• Guillaume Hansali, CEO, guitarist, and wine lover

Taking vacations

As you may have noticed, I haven’t been very active on our blog for a few weeks. I took two weeks of vacation and went back to France to spend some overdue quality time with my family. These two weeks were the most relaxed vacations I've had in a long time; thanks to the team, I was able to truly disconnect and focus on resting.


Now that I am back to work, I thought it would be worth reflecting on the importance of taking time off, and more importantly, how to take it.


Taking time off is part of your job

One would assume that the importance of taking vacations is rather obvious, but looking at statistics in Japan seems to suggest otherwise.


Vacations are an integral part of work; they have for goal to make sure that you can stay productive at work by being well-rested and healthy. Being healthy is actually a requirement that is stated in your rules of employment or working contract (go on, check).


Taking vacations is part of your responsibilities as a professional. If you can’t or don’t take vacations you won’t be able to be productive and perform adequately over the long run.

While on vacation, you need to be able to fully relax and disconnect from work, otherwise, you won’t fully recharge your batteries. Worse, you may end up even more tired than before taking them.


Now, as you most likely know very well, the more responsibilities or seniority you get, the harder it becomes to take vacations; it can sometimes feel as if something will explode the moment you get away from your screen for more than a couple of days.

So I wanted to share a few ideas about how to make that process a little less stressful; if you're stressed during your vacations, that defeats the point of taking them!


Fantastic Vacations and wh... How to fi.. Take Them

The best vacations are the ones that are stress-free and worry-free. In the same way you don’t want to have to worry whether you locked the door on your way to the airport, you’d rather not have to worry about an unplanned event setting your project on fire. Below are a few tips to just do that.


Plan in advance, be proactive

Don’t wait for your manager to tell you that you have a certain number of days left that you need to take soon. I know it’s not always realistic, but if you could plan for all your yearly vacations when you receive them, that would make the process much smoother for all parties involved. Even if you can’t commit on precise dates, if you could already say that you’ll take that many days on this or that month, that would already be very helpful.


Make sure that your team or project can survive while you’re away (don’t worry, they will)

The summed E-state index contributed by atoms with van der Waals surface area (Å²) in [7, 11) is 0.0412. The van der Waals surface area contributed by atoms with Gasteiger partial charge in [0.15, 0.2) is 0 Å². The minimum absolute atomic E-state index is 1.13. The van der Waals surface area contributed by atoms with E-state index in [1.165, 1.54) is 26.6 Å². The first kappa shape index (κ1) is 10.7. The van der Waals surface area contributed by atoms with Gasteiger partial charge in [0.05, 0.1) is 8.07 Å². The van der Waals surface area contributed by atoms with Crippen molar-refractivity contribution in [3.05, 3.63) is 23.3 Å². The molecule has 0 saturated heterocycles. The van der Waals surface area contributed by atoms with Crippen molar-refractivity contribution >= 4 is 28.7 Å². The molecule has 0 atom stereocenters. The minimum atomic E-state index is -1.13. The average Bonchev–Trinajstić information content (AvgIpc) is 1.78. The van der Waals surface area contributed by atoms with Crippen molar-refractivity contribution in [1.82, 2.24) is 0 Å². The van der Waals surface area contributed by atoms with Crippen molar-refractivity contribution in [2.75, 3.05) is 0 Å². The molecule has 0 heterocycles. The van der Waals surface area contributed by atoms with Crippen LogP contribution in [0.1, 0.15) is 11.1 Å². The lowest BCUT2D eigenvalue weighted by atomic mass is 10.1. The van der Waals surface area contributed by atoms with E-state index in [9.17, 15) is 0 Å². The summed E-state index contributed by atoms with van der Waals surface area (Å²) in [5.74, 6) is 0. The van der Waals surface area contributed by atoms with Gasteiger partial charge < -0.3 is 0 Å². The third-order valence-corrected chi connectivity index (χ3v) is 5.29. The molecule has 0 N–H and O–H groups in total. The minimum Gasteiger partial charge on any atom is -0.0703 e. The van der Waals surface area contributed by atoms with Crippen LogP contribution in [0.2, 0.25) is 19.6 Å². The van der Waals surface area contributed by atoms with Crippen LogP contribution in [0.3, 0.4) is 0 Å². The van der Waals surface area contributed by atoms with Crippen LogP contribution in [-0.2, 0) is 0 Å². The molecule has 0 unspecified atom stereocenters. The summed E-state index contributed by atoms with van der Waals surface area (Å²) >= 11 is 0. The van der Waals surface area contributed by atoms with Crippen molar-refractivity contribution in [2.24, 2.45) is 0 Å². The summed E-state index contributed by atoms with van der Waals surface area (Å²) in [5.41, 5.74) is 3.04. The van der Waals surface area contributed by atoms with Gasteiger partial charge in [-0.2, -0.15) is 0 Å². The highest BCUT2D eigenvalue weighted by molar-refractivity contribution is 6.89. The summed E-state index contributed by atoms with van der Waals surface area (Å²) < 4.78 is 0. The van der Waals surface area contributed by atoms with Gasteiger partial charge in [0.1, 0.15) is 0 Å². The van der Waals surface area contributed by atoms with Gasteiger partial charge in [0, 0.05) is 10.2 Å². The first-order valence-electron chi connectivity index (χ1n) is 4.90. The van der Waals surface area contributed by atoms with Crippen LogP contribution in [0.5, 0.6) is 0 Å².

It’s not really for them, it’s for your own peace of mind! Make a list of the top ten things that could go wrong while you’re away and make sure you have a solution for each (or that even if you don’t have a solution, the impact wouldn’t be so bad).


Delegate and create redundancies

Make sure that there are as few dependencies as possible on you, and that you have at least one other team member who is able to take care of each dependency. Document as much as possible processes; if writing is not your thing, recording screencasts is also a great medium.


If you are alone on your project, this is something you should discuss with your manager; it will be their job to come up with contingency plans while you are away. Just make sure to let them know soon enough.


Let others take vacations

It’s much easier to take vacations when others let you do so. By that, I mean that letting others taking vacations is part of teamwork. It is the responsibility of everyone in the team to make sure that other team members can take vacations when needed.


One way to do that is to proactively look at each other's dependencies and discuss them ahead of time. If you see that one of your teammates has too many of them, try to reach out and offer to share responsibility on some of them; it will be greatly appreciated.


Summary

Below is a summary of what I covered in the post. In a nutshell;

  • Vacations are important

  • Taking them is part of your job

  • Plan them in advance

  • Make sure you can go on vacations stress-free by removing dependencies

  • Help others take vacations by being mindful of their dependencies


At Wizcorp

We understand the importance of vacations and offer 5 extra days of paid vacations to be used during summer or winter. Wizcorp has always been a very international team with members coming from many different countries, and we felt that the standard number of vacations given in Japan was making traveling abroad challenging for those who wanted to go back to their countries for Christmas or the summer season.


We also give 5 days of sick leave (which unfortunately still doesn’t have any legal status in Japan in 2021!) to make sure that our staff can focus on their health when necessary and not have to worry about using paid vacations.

Not including the sick leaves, we are happy to say that our staff use on average 17 days of paid vacations every year, which amounts to 80% including the special 5 extra days. However, we know that it is far from perfect and we actively try to facilitate vacation taking with a goal to reach 100% within the next couple of years.


If you want to know more about our philosophy and benefits, please visit our career page.

Interested in joining? Please have a look at our job openings. We are actively looking for new team members.

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